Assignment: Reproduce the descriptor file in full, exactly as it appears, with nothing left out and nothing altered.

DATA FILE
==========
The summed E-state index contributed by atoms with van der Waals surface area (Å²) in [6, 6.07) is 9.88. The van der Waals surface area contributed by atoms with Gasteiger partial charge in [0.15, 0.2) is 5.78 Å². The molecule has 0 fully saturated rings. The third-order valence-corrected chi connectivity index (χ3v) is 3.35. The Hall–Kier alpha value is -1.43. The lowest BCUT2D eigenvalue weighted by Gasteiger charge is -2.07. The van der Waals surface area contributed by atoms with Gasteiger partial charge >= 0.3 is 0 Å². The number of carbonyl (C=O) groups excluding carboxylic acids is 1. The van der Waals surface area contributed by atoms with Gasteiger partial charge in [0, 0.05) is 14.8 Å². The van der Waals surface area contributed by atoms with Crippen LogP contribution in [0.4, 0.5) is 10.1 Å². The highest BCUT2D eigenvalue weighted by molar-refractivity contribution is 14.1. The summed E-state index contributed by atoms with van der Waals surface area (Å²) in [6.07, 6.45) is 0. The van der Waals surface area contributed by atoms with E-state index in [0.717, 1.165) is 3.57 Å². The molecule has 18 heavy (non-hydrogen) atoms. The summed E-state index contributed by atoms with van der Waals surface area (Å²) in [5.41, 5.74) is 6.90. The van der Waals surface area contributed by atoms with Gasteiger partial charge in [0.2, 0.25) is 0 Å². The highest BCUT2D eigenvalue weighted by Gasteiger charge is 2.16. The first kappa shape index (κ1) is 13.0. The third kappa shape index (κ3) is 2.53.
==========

The summed E-state index contributed by atoms with van der Waals surface area (Å²) in [6, 6.07) is 9.88. The van der Waals surface area contributed by atoms with Gasteiger partial charge in [0.15, 0.2) is 5.78 Å². The molecule has 0 fully saturated rings. The third-order valence-corrected chi connectivity index (χ3v) is 3.35. The Hall–Kier alpha value is -1.43. The lowest BCUT2D eigenvalue weighted by Gasteiger charge is -2.07. The van der Waals surface area contributed by atoms with Gasteiger partial charge >= 0.3 is 0 Å². The number of carbonyl (C=O) groups excluding carboxylic acids is 1. The van der Waals surface area contributed by atoms with Gasteiger partial charge in [0, 0.05) is 14.8 Å². The van der Waals surface area contributed by atoms with Crippen LogP contribution in [0.4, 0.5) is 10.1 Å². The highest BCUT2D eigenvalue weighted by molar-refractivity contribution is 14.1. The summed E-state index contributed by atoms with van der Waals surface area (Å²) in [6.07, 6.45) is 0. The van der Waals surface area contributed by atoms with E-state index in [0.717, 1.165) is 3.57 Å². The molecule has 18 heavy (non-hydrogen) atoms. The summed E-state index contributed by atoms with van der Waals surface area (Å²) in [5.41, 5.74) is 6.90. The van der Waals surface area contributed by atoms with Gasteiger partial charge in [0.2, 0.25) is 0 Å². The highest BCUT2D eigenvalue weighted by Gasteiger charge is 2.16. The first kappa shape index (κ1) is 13.0. The third kappa shape index (κ3) is 2.53.